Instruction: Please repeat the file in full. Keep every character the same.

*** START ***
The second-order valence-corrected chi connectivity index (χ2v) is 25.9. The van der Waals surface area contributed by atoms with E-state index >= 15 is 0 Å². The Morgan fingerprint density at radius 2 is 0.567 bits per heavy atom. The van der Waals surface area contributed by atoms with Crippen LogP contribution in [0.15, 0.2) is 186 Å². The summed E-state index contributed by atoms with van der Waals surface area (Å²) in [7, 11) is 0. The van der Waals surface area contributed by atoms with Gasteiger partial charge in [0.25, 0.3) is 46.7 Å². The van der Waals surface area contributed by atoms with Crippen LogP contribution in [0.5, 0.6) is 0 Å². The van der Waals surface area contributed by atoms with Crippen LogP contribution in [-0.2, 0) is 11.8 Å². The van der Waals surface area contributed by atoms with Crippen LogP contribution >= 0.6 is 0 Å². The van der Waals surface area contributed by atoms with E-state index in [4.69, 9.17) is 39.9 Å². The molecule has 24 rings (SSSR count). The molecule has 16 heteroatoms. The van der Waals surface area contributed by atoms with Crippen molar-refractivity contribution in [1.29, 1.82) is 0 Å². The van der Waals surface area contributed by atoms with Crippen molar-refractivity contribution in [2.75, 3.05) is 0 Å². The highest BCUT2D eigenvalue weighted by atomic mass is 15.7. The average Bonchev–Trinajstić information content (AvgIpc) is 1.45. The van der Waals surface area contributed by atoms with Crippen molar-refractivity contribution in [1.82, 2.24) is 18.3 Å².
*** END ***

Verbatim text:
The second-order valence-corrected chi connectivity index (χ2v) is 25.9. The van der Waals surface area contributed by atoms with E-state index >= 15 is 0 Å². The Morgan fingerprint density at radius 2 is 0.567 bits per heavy atom. The van der Waals surface area contributed by atoms with Crippen LogP contribution in [0.15, 0.2) is 186 Å². The summed E-state index contributed by atoms with van der Waals surface area (Å²) in [7, 11) is 0. The van der Waals surface area contributed by atoms with Gasteiger partial charge in [0.25, 0.3) is 46.7 Å². The van der Waals surface area contributed by atoms with Crippen LogP contribution in [0.5, 0.6) is 0 Å². The van der Waals surface area contributed by atoms with Crippen LogP contribution in [-0.2, 0) is 11.8 Å². The van der Waals surface area contributed by atoms with Crippen LogP contribution >= 0.6 is 0 Å². The van der Waals surface area contributed by atoms with E-state index in [4.69, 9.17) is 39.9 Å². The molecule has 24 rings (SSSR count). The molecule has 16 heteroatoms. The van der Waals surface area contributed by atoms with Crippen molar-refractivity contribution in [1.29, 1.82) is 0 Å². The van der Waals surface area contributed by atoms with Crippen molar-refractivity contribution in [2.75, 3.05) is 0 Å². The highest BCUT2D eigenvalue weighted by atomic mass is 15.7. The average Bonchev–Trinajstić information content (AvgIpc) is 1.45. The van der Waals surface area contributed by atoms with Crippen molar-refractivity contribution in [1.82, 2.24) is 18.3 Å².